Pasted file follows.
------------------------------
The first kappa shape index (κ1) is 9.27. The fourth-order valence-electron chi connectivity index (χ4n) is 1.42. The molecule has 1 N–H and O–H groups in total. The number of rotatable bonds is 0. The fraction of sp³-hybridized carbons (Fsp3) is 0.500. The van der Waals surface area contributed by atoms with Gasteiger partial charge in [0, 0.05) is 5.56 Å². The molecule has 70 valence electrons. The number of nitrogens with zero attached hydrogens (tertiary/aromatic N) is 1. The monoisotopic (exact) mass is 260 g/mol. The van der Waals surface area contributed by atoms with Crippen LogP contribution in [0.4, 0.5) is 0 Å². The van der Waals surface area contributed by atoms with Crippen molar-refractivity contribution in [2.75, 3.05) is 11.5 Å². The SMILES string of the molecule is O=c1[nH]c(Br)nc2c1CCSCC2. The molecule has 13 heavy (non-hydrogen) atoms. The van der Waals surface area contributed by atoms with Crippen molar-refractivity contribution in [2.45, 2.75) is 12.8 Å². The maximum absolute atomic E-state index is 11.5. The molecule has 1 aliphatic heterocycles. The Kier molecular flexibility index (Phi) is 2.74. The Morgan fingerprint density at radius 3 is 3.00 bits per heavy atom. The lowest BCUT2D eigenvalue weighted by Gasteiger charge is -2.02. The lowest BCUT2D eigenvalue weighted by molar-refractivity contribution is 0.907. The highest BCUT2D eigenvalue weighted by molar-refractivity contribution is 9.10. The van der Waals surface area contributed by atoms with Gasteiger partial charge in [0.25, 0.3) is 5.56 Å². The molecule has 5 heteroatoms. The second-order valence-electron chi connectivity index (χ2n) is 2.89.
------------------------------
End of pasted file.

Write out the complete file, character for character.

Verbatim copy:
The first kappa shape index (κ1) is 9.27. The fourth-order valence-electron chi connectivity index (χ4n) is 1.42. The molecule has 1 N–H and O–H groups in total. The number of rotatable bonds is 0. The fraction of sp³-hybridized carbons (Fsp3) is 0.500. The van der Waals surface area contributed by atoms with Gasteiger partial charge in [0, 0.05) is 5.56 Å². The molecule has 70 valence electrons. The number of nitrogens with zero attached hydrogens (tertiary/aromatic N) is 1. The monoisotopic (exact) mass is 260 g/mol. The van der Waals surface area contributed by atoms with Crippen LogP contribution in [0.4, 0.5) is 0 Å². The van der Waals surface area contributed by atoms with Crippen molar-refractivity contribution in [2.75, 3.05) is 11.5 Å². The SMILES string of the molecule is O=c1[nH]c(Br)nc2c1CCSCC2. The molecule has 13 heavy (non-hydrogen) atoms. The van der Waals surface area contributed by atoms with Crippen molar-refractivity contribution in [2.45, 2.75) is 12.8 Å². The maximum absolute atomic E-state index is 11.5. The molecule has 1 aliphatic heterocycles. The Kier molecular flexibility index (Phi) is 2.74. The Morgan fingerprint density at radius 3 is 3.00 bits per heavy atom. The lowest BCUT2D eigenvalue weighted by Gasteiger charge is -2.02. The lowest BCUT2D eigenvalue weighted by molar-refractivity contribution is 0.907. The highest BCUT2D eigenvalue weighted by molar-refractivity contribution is 9.10. The van der Waals surface area contributed by atoms with Gasteiger partial charge in [0.25, 0.3) is 5.56 Å². The molecule has 5 heteroatoms. The second-order valence-electron chi connectivity index (χ2n) is 2.89.